con-ecting for rater-induced differences in standardized patient tests of clinical competence. Academic
Medicine. 65. 525-526.
Allen. S. 5.. Bland. C. 1.. Harris. I. B.. Anderson. DoOPoland. G.. Satran, L.. & Miller. W. (1991). Structured
clinical teaching strategy. Medical Teacher. 13. 177-184.
Anderson, D. c., Harris. I. B.. Allen. 5., Satran, L.. Bland, C. J.. Davis-Feickert, J. A.. Poland, G. A., &
Miller. W. J. (1991). Comparing students' feedback about clinical instruction with their perfonnances.
Academic Medicine, 66. 29-34.
Anderson, M. B.. Stillman. P. L., & Wang, Y. (1994). Growing use of standardized patients in teaching and
evaluation in medical education. Teaching and Learning in Medicine. 6. 15- 22.
Barrows, H. 5.. & Benneu, K. (1972). The diagnostic (problem solving) skill of the neurologist: experimental
studies and their implications for neurological training. Archives of Neurology. 26, 273-275.
Berk. R. A. (1986). A consumer's guide to seuing perfonnance standards on criterion-referenced tests. Review
of Educational Research. 56.137-172.
Berner, E. 5., Hamilton, L. A. & Best, W. R. (1974). A new approach to evaluating problem-solving in
medical students. Journal of Medical Education, 49. 666-671.
Brennan. R. (1983). Elements ofgeneraliwbility theory. Iowa City. IA: American College Testing Program.
Cassell, E. J. (1990). The nature of suffering and the goals of medicine. New York: Oxford University Press.
Cater, J. I.. Forsyth. J. 5.. & Frost. G. J. (1991). The use of the objective structured clinical examination as an
audit of teaching and student perfonnance. Medical Teacher. 13. 253-257.
Cohen, D. 5., Colliver. J. A.. Marcy, M.S.. Fried. E. D.. & Swartz, M. H. (1996). Psychometric properties of
a standardized-patient checklist and rating-scale fonn used to assess interpersonal and communication
skills. Academic Medicine, 71.587-89.
Cohen. RoORothman. A. I., Poldre. poO& Ross. J. (1991). Validity and generalizability of global ratings in an
objective structured clinical examination. Academic Medicine. 66, 545-548.
Cohen. R.. Rothman. A. I., Ross. J.. & Poldre. P. (1991). Validating an objective structured clinical
examination (OSCE) as a method for selecting foreign medical graduates for a pre-internship program.
Academic Medicine, 66, 567-569.
Colliver, J. A., & Williams. R. G. (1993). Technical issues: test application. Academic Medicine, 68, 454-460.
Colliver, J. A.. Marcy. M. L., Travis, T. A.. & Robbs. R. S. (1991). The interaction of student gender and
standardized-patient gender on a perfonnance-based examination of clinical competence. Academic
Medicine, 66,531-533.
Clinical Performance Assessments 707

Coillver. J. A.. Markwell. S. J.. Vu. N. V.. & Barrows. H. S. (l990a). Case specificity of standardized-patient
<."minations: Consistency of perfonmance on components of clinical competence within and between
ca."'s. Evaluation in the Health Professions, /3.252- 261.
Colliver. J. A.. Mast, T. A.. Vu. N, V.. & Barrows. H. S. (1991). Sequential testing with a perfonmance-based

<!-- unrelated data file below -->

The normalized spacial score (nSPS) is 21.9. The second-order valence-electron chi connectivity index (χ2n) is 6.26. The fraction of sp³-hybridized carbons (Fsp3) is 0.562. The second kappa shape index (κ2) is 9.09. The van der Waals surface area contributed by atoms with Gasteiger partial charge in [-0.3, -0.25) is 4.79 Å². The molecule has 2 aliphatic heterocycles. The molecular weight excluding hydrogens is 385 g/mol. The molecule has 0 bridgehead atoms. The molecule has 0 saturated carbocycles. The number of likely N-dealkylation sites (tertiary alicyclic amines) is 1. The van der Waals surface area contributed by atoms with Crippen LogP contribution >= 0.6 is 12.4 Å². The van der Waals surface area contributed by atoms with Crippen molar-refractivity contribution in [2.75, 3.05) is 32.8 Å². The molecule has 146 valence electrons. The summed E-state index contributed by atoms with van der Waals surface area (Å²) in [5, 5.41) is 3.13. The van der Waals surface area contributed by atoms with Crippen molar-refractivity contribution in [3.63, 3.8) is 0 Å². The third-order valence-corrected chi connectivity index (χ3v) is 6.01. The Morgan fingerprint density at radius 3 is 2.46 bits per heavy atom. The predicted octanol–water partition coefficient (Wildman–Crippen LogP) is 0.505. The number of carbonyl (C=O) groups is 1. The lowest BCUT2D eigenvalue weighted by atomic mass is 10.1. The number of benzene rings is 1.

e-,amination using standardized patients. Academic Medicine. 66, S64-S66,
Colliver. J. A.. Morrison. L. J.. Markwell, S. J.. Verhulst, S. J., Steward, D. E.. Dawson-Saunders. E.. &
Barrows. H. S. (199Ob). Three studies of the effect of multiple standardized patients on intercase reliability
of five standardized-patient examinations. Teaching and Learning in Medicine, 2, 237-245.
Collivcr, J. A.. Steward, D. E., Markwell. S. J.. & Marcy, M. L. (1991). Effect of repeated simulations by
standardized patients on intercase reliability. Teaching and Learning in Medicine. 3. 15-19.
Colliver. J. A., Vu. N. V., Marcy, M. L., Travis, T. A.. & Robbs, R. S. (1993), The effects of examinee and
standardized-patient gender and their interaction on standardized-patient ratings of interpersonal and
communication skills. Academic Medicine. 2, 153-157.
Colliver. J. A.. Vu, N, V.. Markwell. S. J.. & Verhulst. S. J. (1991). Reliability and efficiency of components
of clinical competence assessed with five perfonmance-based examinations using standardized patients.
Medical Education, 25, 303-310. .
Des Marchais. J. E. (1993). A student-centered, problem-based curriculum: 5 years' experience. Canadian
Medical Associaiion Journal, 148. 1567-1572.
Elstein, A. S., Shulman. L. S.. & Sprafka. S. A. (1978). Medical problem-solving: an analysis of clinical
reasoning. Cambridge, MA: Harvard University Press.
Ericsson. K. A.. & Chamess, N. (\994). Expen perfonmance: its structure and acquisition. American
Psychologist, 49,725-747.
Frederiksen. N. (1984). The real test bias: Influences of testing on teaching and learning. American
Psychologist, 39, 193-202.
Gallagher, T. H., Lo. B., Chesney. M., & Christensen. K. (\997), How do physicians respond to patient's
requests for costly, unindicated services? Journal of Genual Internal Medicine, 12,663-668.
Glass, G. V. (1978). Standards and criteria. Journal of Educational Measurement, IS, 237-261.